They also lamented the upset schedule with the witness stand double-booked for Friday and Tuesday, and the defense essentially prevented from scheduling any testimony until the prosecution finishes with its line-up of witnesses.
The defense in the David Paul homicide case called for a mistrial on Wednesday. That was a motion that was eventually denied by the judge presiding over the trial in Juneau Superior Court.
Paul’s attorney Eric Hedland alleged that former Juneau Police Sargent Paul Hatch offered too much testimony about a previous conviction for minor consuming alcohol. That originated with the then-18-year old Paul providing a false name to officers who were responding to a noise complaint. The encounter happened four years before Paul was arrested for the death of four-month old Rian Orr.
Paul is charged with murder and manslaughter in connection with the baby’s death.
On Wednesday, jurors heard two interviews with Paul that were recorded by investigators. The first interview occurred eleven months after the baby died while Paul was in police custody. He admitted shaking the baby once to get her to stop crying after he dropped her accidentally.
The last interview heard by jurors on Wednesday was conducted on the day that Rian Orr was brought into Bartlett Regional Hospital. Paul denied dropping the baby or abusing her.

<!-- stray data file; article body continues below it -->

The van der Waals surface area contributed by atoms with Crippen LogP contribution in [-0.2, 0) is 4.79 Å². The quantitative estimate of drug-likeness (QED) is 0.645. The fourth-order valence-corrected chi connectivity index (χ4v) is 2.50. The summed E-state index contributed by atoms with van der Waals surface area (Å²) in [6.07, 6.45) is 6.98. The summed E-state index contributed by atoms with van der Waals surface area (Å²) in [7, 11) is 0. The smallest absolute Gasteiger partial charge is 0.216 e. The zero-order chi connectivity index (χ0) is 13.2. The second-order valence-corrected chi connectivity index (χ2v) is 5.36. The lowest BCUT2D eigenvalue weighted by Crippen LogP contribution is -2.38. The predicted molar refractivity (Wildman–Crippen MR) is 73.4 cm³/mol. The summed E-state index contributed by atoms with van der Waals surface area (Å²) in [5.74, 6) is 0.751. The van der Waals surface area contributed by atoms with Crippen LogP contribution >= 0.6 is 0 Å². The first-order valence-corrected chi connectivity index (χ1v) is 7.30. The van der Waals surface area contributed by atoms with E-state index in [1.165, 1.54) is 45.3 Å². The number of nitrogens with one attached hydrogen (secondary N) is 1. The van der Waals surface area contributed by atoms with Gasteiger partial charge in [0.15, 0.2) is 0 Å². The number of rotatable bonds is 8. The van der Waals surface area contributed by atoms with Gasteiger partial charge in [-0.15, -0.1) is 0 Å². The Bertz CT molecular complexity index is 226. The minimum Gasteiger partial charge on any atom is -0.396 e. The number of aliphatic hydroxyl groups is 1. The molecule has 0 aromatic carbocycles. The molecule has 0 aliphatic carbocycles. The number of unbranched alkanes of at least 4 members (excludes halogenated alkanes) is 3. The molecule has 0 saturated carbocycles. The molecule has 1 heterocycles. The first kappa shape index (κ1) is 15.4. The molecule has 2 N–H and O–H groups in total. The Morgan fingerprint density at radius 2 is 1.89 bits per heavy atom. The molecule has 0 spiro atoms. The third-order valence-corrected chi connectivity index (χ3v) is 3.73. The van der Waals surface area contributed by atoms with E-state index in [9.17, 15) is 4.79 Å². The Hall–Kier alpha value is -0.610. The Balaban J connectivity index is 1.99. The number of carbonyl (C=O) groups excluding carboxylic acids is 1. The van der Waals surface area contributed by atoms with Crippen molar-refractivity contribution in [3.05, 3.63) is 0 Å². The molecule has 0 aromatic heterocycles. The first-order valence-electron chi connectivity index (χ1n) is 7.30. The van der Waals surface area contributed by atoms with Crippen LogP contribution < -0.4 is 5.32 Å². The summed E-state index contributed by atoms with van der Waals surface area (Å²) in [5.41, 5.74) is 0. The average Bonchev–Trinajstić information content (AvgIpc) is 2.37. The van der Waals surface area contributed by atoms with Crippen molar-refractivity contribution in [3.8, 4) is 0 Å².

- The Sitka Sound sac roe herring fishery is in full swing. In less than a week, the fleet has caught over half of its quota. And while most crew members work on the water, spotter pilots fish for herring from the sky.
- A lot of eyes were on the U.S. House today, but, as Republican factions shuttled to the White House to negotiate, it was a day of waiting for most.
- Gov. Walker’s legislation creates a new definition for independent contractors that would determine whether employers have to pay to insure against on-the-job injuries.
- Gone are the days of throwing explosives from the air. AELP's avalanche crews trigger slides using a Daisybell, dangling about 150 feet from a helicopter. This is a cheaper -- and safer -- solution.